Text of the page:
Italy’s landscape is dotted with unfinished structures. For a myriad of reasons, the construction of these buildings and pieces of infrastructure stopped half-way, leaving the often concrete and often striking remains of hitherto incomplete plans. The ‘Incompiuto Siciliano’ (Unfinished Sicilian) project has been mapping and researching these many structures, on Sicily as well as in the rest of the country. And, to draw attention to the phenomenon, started to refer to them as “Italy’s Most Prominent Architectural Style”.
In this episode, we join Incompiuto on a trip to one of the largest unfinished objects, ‘La Diga di Blufi’, 130km south of Palermo. Construction of this impressive water engineering project, which was supposed to supply southern Sicily with drinking water, was abruptly halted in the 1990s and has since become a 260-hectare contemporary ruin.
Together with architects and artists involved in the project, we discuss the many implications of the ‘Incompiuti’, from their poetic qualities to the planning failures, from ruin porn to the need for spiritual structures, all the while contemplating architecture’s illusion of completion.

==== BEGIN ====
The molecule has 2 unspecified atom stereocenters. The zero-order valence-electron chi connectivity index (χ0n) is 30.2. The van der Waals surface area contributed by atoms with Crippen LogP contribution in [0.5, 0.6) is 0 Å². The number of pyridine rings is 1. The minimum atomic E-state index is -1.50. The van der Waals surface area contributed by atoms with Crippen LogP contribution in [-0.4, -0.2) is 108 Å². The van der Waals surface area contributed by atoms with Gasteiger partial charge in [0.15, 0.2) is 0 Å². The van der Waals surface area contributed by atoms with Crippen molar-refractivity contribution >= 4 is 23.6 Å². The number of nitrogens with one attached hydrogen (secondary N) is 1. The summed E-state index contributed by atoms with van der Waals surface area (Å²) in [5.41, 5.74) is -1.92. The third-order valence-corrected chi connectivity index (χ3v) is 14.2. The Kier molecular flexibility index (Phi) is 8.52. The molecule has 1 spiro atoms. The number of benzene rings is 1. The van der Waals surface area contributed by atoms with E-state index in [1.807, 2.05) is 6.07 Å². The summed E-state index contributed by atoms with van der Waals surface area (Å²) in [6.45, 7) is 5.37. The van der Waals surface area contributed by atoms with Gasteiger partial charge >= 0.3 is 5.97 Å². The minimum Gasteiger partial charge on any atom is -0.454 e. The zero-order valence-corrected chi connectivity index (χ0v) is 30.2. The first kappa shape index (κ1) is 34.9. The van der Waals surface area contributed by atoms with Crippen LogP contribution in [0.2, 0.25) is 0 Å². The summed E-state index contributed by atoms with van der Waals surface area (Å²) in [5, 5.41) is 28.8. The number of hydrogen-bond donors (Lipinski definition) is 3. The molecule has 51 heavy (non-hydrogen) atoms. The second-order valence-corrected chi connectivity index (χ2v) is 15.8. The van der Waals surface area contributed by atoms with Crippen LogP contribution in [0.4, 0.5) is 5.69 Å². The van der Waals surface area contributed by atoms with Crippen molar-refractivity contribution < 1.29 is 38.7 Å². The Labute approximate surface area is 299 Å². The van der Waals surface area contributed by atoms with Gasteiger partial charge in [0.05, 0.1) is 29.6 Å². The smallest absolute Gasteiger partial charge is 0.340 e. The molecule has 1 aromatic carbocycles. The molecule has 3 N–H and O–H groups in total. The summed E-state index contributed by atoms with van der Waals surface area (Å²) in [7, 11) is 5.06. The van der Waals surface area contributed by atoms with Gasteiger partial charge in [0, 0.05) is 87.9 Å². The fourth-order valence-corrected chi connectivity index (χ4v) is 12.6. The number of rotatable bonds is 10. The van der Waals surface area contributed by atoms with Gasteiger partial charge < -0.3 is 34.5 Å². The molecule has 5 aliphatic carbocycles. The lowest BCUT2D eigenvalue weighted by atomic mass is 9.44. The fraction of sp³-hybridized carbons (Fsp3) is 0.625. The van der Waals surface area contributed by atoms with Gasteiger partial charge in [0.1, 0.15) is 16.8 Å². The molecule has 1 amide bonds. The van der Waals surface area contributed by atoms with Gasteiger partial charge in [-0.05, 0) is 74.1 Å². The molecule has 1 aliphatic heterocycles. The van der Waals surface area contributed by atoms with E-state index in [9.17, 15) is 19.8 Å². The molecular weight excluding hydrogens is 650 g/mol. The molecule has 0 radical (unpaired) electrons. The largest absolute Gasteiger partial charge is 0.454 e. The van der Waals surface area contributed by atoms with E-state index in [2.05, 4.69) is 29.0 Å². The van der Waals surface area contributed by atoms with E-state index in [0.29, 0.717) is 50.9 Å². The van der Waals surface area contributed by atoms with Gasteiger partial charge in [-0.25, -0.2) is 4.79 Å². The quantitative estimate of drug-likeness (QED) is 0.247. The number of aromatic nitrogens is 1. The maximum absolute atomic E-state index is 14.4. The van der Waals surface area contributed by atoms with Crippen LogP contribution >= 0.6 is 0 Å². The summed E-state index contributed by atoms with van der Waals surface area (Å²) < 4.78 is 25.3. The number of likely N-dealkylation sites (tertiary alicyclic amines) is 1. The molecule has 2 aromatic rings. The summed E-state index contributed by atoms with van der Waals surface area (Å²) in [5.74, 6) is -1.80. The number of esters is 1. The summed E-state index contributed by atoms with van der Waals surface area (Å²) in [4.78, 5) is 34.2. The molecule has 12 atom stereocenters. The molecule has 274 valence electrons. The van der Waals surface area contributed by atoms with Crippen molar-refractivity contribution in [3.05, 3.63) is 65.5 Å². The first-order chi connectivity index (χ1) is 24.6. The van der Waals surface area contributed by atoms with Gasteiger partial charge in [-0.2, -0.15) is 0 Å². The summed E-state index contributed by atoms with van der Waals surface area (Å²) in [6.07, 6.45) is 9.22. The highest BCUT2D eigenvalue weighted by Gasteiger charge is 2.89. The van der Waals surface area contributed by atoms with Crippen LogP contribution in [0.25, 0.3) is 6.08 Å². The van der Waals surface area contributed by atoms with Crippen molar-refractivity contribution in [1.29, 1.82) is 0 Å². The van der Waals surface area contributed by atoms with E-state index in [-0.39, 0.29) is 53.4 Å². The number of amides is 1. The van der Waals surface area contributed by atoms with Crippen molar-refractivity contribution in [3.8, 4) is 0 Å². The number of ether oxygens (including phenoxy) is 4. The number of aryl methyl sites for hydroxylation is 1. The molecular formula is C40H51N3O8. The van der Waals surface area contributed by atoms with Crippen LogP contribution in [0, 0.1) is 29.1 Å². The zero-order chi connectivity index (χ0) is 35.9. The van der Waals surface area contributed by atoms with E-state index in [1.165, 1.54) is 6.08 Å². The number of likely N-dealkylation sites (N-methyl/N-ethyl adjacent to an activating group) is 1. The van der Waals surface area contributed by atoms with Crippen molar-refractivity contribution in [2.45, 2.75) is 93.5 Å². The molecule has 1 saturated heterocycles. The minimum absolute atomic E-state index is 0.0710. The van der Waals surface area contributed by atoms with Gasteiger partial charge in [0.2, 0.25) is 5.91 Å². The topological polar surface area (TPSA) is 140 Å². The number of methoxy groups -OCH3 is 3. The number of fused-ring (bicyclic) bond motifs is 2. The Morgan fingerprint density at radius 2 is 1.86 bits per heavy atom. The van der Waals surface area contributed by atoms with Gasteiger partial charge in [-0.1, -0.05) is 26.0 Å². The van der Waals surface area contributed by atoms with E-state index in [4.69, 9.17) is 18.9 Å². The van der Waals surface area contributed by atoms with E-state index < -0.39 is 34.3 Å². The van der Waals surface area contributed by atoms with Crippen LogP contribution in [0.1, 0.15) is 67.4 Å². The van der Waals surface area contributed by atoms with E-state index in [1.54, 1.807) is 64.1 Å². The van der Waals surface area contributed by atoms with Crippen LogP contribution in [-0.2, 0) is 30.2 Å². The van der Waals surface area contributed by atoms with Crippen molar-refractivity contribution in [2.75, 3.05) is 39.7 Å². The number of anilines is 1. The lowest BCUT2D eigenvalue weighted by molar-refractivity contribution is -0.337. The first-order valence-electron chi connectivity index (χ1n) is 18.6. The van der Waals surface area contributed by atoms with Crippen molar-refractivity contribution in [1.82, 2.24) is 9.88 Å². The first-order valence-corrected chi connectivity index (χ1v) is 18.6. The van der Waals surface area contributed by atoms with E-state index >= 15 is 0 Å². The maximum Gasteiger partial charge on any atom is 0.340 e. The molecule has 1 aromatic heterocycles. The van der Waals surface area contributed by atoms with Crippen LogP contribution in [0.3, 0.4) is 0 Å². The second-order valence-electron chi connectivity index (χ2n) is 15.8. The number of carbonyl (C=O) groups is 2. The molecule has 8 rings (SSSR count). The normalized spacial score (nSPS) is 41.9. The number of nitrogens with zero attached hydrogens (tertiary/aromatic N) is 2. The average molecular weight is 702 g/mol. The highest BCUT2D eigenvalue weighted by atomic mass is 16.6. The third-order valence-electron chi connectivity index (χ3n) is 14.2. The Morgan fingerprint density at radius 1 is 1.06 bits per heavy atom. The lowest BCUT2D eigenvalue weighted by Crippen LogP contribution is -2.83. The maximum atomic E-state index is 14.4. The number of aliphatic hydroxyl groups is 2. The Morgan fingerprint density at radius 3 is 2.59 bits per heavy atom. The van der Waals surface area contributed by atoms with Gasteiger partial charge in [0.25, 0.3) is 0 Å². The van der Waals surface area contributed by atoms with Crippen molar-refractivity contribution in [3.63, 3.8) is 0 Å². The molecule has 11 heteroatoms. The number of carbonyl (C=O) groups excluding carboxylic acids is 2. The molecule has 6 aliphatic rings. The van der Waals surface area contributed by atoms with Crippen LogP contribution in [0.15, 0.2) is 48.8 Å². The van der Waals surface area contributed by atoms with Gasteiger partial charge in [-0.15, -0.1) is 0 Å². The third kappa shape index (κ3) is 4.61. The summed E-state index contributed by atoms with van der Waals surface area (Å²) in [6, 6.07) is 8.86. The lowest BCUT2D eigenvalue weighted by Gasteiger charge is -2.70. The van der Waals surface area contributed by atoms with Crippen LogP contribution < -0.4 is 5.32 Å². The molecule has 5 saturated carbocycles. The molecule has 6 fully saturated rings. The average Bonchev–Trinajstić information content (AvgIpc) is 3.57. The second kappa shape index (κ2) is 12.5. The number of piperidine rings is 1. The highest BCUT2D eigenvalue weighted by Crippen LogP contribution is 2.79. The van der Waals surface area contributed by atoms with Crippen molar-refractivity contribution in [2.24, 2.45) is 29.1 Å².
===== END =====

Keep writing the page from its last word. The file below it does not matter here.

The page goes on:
- Veronica Caprino is an architect based in Milan and part of Fosbury Architecture
- Andrea Masu is an artist, currently based in Palermo. He is part of the Alterazioni Video collective and one of the founders of Incompiuto Siciliano
References (in order of appearance):
5:59 The Cretto di Burri is a land art project in the middle of Sicily, where artist Alberto Burri has covered the remnants of Gibellina, destroyed in an earthquake in the 1960s, with concrete.
7:32 The Circo Massimo, known as the Circus Maximus in Latin and English, is an ancient chariot-racing stadium in Rome, of which the outlines can still be seen today.
9:45 Marc Augé is a French anthropologist, who also contributed to the Incompiuto book.
15:34 The Incompiuto book can be ordered online from Humboldt Publishers.
This episode was directed by Mark Minkjan en René Boer / the Failed Architecture team.